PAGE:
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CHUCKY’S SHADE: ‘Why Didn’t You Work As An Architect After Uni’ Ask People Who Haven’t Yet Seen The Terrible Fake Turf In Zabbar

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Sometimes we all have an out-of-body experience that makes us question everything in our life. For me, this usually happens when I’m explaining to a stranger that I graduated from a Bachelors in Architecture, but now spend my days painting myself to look like a beautiful woman. The more time passes, the more I wonder what led me so far away from my ‘chosen’ path; but then I see the shit-show that’s being touted as ‘greenification of our villages’ on Facebook and I remember why I left.

Imagine spending four years of your life losing marks because the type of green you chose when painting grass the night before the assignment’s due wasn’t the right shade, and then finding out someone on the island was paid to mismatch turf like it’s a glitch in The Sims. You’d lose hope right?

Now push that a little further and picture it happening a thousand times over with every building you see popping up faster than Ian Borg can widen a road for them, and you’ll have a slight idea why some people stray away from continuing in their line of work.


Truth be told, our education system needs a serious overhaul and the way we are taught and examined plays a big part in the whole ‘not enjoying learning’ experience. But it also doesn’t help that after trudging through years of “it’ll all be worth it soon”, you find yourself answering to a man whose only qualification is ‘I was owed a favour’. It’s not particularly groundbreaking to say that that is not enough reason to be given a position of power and trust.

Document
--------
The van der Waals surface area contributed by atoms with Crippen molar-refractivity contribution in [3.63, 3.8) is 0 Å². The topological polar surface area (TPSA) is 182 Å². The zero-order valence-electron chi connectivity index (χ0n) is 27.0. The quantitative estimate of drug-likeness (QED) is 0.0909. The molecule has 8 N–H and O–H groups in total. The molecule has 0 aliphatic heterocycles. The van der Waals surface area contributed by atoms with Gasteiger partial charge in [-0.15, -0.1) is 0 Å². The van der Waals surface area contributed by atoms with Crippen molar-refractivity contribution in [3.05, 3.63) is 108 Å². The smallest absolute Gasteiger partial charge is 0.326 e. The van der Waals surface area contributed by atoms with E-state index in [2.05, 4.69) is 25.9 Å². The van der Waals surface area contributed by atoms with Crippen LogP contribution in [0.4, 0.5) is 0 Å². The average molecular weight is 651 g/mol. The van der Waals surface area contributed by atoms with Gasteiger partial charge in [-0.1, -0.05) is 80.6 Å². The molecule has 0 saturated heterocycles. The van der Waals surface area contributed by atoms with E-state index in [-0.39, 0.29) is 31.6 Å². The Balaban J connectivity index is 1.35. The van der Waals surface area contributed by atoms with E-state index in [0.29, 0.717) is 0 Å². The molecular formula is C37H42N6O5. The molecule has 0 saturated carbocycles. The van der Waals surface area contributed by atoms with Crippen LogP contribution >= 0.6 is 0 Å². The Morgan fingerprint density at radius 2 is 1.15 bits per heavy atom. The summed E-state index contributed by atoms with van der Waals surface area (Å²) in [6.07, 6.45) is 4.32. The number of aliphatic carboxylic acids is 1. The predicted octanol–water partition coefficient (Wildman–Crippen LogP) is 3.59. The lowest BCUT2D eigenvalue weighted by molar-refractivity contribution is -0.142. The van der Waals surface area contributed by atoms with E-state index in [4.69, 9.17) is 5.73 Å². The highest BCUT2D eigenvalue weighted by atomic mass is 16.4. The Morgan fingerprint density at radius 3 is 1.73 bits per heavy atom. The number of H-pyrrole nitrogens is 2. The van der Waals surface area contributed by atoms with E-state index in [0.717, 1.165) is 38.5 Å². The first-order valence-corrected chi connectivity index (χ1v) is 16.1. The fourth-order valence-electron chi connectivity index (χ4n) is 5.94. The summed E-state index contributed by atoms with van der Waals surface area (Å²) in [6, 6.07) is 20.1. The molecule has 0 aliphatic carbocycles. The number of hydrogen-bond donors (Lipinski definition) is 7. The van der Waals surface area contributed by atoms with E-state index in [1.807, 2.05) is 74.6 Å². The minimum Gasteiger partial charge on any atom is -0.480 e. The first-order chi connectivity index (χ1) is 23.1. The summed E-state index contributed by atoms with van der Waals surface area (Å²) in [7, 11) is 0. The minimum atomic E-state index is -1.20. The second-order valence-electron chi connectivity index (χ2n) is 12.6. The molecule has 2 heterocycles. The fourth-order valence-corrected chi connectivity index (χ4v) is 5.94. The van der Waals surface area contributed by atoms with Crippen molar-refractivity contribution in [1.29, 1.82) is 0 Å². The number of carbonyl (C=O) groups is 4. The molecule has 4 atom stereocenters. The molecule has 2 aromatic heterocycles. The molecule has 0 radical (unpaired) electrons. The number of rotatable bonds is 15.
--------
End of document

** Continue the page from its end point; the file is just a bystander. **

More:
Doing someone a favour is what earns you a useless pile of inedible foam (aka a Panettone) at Christmas, not a job.

The green carpet with moth holes that coincidentally fit around the surrounding trees (shh, don’t tell the contractors we still have some of those left), is more than just an eye-sore for those who have to walk by it every day. It’s a reminder of the function-over-form-but-like-only-functional-for-today-and-maybe-tomorrow attitude we have on the island. Feels like a bit of a mouthful? Well it is, so happy chewing.

There are usually arguments on both sides of form and function, it’s usually a personal preference (although the two aren’t as mutually exclusive as we pretend they are). Still, one thing both sides can agree on is the fact that things should be built to last, particularly in public spaces.

You can like narrow roads that are beautiful to drive along, or ugly-ass four lane power paths, but if there’s a pothole the size of Filfla there the weekend after the tarmac is laid, we’ve got a problem (and more than a few flat tires).

They say life’s a beach, but things need to survive more than one political term and/or rainstorm, so can it please be a natural one and not the Balluta one?

Whether it’s declaring a climate emergency or promising to work harder to ‘greenify’ the island, we need to create projects with the same mindset the writers of Gensna had all those decades ago: “How can we make something slightly dated that people will still flock back to every ten years, no questions asked?”.

The follow-up (yet equally important) question of “What will Mary Spiteri’s role in this project be?” can be brought up at a later date.

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